Transportation talks - still on cruise control


House Majority Leader Mike Turzai (R., Allegheny) said Wednesday that he will push for a vote on transportation funding next week, regardless of whether there is agreement on a plan with enough support to pass the GOP-controlled chamber.

Speaking to reporters after Wednesday's House session, Turzai said that talks are still ongoing with Democratic colleagues and the Corbett administration to strike a deal on how to provide additional funding for roads, bridges and mass transit.

But, he said, if consensus cannot be reached, he will seek to move a transportation funding bill next week that everyone acknowledges does not have the votes needed to pass the chamber.

The matter, said Turzai, needs "to be brought to a head."

Other top House Republicans have said that if a deal cannot be struck by the end of the weekend - and voted on by the House next week - the legislative effort will likely die. That is partly because after next week, the House is off and is not scheduled to return until November 12.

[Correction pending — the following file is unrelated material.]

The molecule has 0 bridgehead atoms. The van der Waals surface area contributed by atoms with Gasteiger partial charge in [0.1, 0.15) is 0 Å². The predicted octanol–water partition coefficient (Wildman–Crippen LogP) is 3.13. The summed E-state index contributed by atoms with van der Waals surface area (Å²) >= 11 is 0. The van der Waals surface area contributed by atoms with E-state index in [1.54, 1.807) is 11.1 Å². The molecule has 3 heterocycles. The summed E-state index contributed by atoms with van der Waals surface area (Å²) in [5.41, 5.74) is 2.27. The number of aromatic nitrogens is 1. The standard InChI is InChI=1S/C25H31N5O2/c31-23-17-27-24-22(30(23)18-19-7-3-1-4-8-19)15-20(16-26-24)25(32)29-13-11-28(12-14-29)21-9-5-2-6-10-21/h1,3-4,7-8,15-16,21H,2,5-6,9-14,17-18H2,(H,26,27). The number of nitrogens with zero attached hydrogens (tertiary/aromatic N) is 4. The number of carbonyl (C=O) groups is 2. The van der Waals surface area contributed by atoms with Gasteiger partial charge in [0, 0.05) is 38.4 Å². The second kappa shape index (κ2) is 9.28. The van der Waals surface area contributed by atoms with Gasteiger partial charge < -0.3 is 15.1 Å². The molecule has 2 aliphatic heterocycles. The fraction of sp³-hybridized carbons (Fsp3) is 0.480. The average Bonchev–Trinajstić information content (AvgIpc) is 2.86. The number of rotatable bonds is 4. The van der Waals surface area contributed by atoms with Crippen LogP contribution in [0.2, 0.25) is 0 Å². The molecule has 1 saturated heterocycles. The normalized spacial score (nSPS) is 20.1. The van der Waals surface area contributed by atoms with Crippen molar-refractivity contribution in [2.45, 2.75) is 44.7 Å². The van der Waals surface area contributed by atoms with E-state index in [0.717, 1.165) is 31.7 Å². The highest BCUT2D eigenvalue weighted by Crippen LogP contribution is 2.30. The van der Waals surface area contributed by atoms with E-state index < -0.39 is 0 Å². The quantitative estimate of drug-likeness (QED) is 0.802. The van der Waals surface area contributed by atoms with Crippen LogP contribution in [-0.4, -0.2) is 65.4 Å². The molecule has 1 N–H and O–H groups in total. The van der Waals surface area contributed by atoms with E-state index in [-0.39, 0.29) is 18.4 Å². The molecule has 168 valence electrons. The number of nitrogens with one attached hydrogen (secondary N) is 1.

Transportation funding is a top priority for Gov. Corbett, and scoring a legislative win on the issue is considered important to his reelection.

Yet the issue has been stalled by a disagreement over how much additional money to spend, and where to spend it. The Senate passed a $2.5 billion plan in June, but many Republicans in the House - Turzai included - have balked at the price tag.

That is the proposal Turzai would bring up for a vote next week if no other agreement can be reached.

Last week, House Speaker Sam Smith (R., Jefferson) jump-started transportation funding negotiations, insisting that changes to Pennsylvania's prevailing wage law be part of the package.

Bill Patton, spokesman for the House Democrats, said Wednesday that his caucus does not support making any such changes, but nonetheless said there is "cautious optimism" for an agreement. Democratic support is critical to the passage of any transportation bill.



with Democratic colleagues and the Corbett administration to negotiate a
with Democratic colleagues and the Corbett administration to negotiate a


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